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The sharp pullback on the major indices today (Tuesday, November 1, 2011) had at least two clear effects. It added a distribution day to our count that puts pressure on this fledgling rally, and it reaffirmed how news-driven this market remains. I have been writing all year about the need for substantive progress toward solving international and domestic problems. Months of bickering and posturing, none of which has led to action, have only served to keep the market volatile.
Today, investors were presented with a tempting opportunity to try to “play catch up” by buying leading stocks at a cheaper price. Buying weakness isn’t always wrong, but it always comes with additional risk. And given how volatile and susceptible this market is to the news of the day, I’d call it extremely risky. No one knows when or if a pullback will stop “pulling back.” From a portfolio management standpoint, buying a pullback when your position (or portfolio) is showing a loss is the same as averaging down. As my father says, “If you aren’t profitable at 10% invested, why go to 20%? And if you aren’t profitable at 20%, why go to 30%?”
Having a profit cushion changes the odds slightly and puts you in a better position to take on the risk. Adding to a position on a pullback will always carry some risk, but a cushion allows you to push the envelope a little farther, and wade in a little deeper, while scooping up lower-cost stock. This is what the large operators like to do. Initiating a position on a pullback while your portfolio is up on the year is not recommended. During a past webinar, we discussed this concept in more detail, but essentially buying pullbacks should be an incremental decision, taken only after your previous decisions proved correct.
To lower the risk of buying a stock that is pulling back, look for stocks moving down on lower volume or showing spiking demand at logical areas of support on the way down. This is an indication that although the price is falling, the stock is running out of sellers, and the big, institutional investors are moving in to take their place. Several attractive leaders presented enticing pullbacks today. The most promising stocks among them sold off at the open and rallied back—somewhat—to close in the upper half of their intraday range.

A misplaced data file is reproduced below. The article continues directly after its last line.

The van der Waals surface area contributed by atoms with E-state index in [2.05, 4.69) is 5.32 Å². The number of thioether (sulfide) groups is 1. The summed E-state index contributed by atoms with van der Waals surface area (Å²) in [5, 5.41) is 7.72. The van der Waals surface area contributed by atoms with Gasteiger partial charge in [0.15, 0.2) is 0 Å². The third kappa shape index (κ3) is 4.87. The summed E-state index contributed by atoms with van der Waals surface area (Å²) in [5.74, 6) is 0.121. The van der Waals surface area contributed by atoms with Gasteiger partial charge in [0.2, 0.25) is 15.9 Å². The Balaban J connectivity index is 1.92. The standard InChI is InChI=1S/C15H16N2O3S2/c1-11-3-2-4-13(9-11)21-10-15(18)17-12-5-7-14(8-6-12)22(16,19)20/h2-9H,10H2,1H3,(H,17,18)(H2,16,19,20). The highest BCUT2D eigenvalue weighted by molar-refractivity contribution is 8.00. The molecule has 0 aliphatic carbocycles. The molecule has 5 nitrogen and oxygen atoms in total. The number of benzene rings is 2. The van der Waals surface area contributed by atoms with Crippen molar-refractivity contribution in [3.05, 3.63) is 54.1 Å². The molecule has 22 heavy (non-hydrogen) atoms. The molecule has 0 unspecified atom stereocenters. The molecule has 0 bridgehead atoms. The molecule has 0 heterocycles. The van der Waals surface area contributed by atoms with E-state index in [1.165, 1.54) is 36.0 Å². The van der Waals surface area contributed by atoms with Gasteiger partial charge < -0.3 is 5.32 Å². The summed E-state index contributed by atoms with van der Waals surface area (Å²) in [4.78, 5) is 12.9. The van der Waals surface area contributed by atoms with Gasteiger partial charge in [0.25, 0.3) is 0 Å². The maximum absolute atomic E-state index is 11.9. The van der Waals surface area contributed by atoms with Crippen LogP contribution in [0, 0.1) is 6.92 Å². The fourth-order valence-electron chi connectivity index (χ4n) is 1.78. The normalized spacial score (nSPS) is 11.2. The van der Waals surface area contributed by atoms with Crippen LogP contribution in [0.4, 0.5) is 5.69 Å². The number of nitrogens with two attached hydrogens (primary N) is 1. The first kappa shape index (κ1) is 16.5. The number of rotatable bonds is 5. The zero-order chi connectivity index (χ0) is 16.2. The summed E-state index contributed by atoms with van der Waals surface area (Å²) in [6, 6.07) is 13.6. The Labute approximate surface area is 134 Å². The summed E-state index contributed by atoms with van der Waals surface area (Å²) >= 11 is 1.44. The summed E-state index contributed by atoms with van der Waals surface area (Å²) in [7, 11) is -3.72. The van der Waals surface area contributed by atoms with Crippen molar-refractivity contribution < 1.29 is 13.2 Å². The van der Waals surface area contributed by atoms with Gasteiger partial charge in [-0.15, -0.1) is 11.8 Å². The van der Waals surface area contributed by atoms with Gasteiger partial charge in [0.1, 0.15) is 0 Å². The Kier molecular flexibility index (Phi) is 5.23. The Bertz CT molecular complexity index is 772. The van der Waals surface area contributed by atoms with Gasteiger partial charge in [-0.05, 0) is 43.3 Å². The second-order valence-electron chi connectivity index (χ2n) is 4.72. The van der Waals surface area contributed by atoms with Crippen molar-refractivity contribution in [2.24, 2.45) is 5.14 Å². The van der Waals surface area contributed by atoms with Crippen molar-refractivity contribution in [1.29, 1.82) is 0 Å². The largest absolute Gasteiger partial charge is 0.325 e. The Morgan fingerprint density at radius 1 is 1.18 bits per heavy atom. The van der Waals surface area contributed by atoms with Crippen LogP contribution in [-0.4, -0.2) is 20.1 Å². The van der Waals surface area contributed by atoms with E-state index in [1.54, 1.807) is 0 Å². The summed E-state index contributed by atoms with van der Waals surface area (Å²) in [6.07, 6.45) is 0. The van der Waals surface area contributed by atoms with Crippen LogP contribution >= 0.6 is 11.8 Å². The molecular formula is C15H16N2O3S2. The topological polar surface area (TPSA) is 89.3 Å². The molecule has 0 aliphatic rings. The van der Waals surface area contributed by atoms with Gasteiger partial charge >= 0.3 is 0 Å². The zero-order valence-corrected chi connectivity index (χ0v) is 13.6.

Lastly, keep in mind that this environment is challenging and unpredictable enough. Anyone trying to play either side of this rally with size is nuts, in my opinion. Remember your portfolio exposure should be a reflection of your confidence in this rally. And you don’t always have to play. Stay on the lookout for profitable opportunities, but remember that preserving capital is always number one. Making money is number two.
President, MarketSmith Incorporated
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President, MarketSmith Incorporated
Scott, very timely. I can add a couple of points:
1. Around mid-day it was obvious that a distribution day was in the making. One can avoid adding positions specially when the environment is such, as described above.
2. Markets gapped down with futures pointing sharply lower in the morning. Early sign of trouble.
3. One can tighten stops to add to safety.
4. On additions, some stocks did show promise, example ULTA was up in 92% higher volume. Another name was AKRX.
5. However, its best to not only preserve monetary capital but also psychological and emotional as well. And for that play safe with risk and reward consideration.
As always, thanks for your timely, and much appreciated, blog. I have remained in cash and not participated in this rally which seemed like the right thing to do until last Thursday's true FTD. As I'm sure others have experienced as well, I went from feeling confident in my choices (not to participate) to feeling like "I'd missed the whole move" in one 24 hr period. Your warning re: Mon & Tues pullbacks was just the tonic my emotions needed. Thanks. My finger remains on the trigger as Wednesday's trade unfolds. Brad
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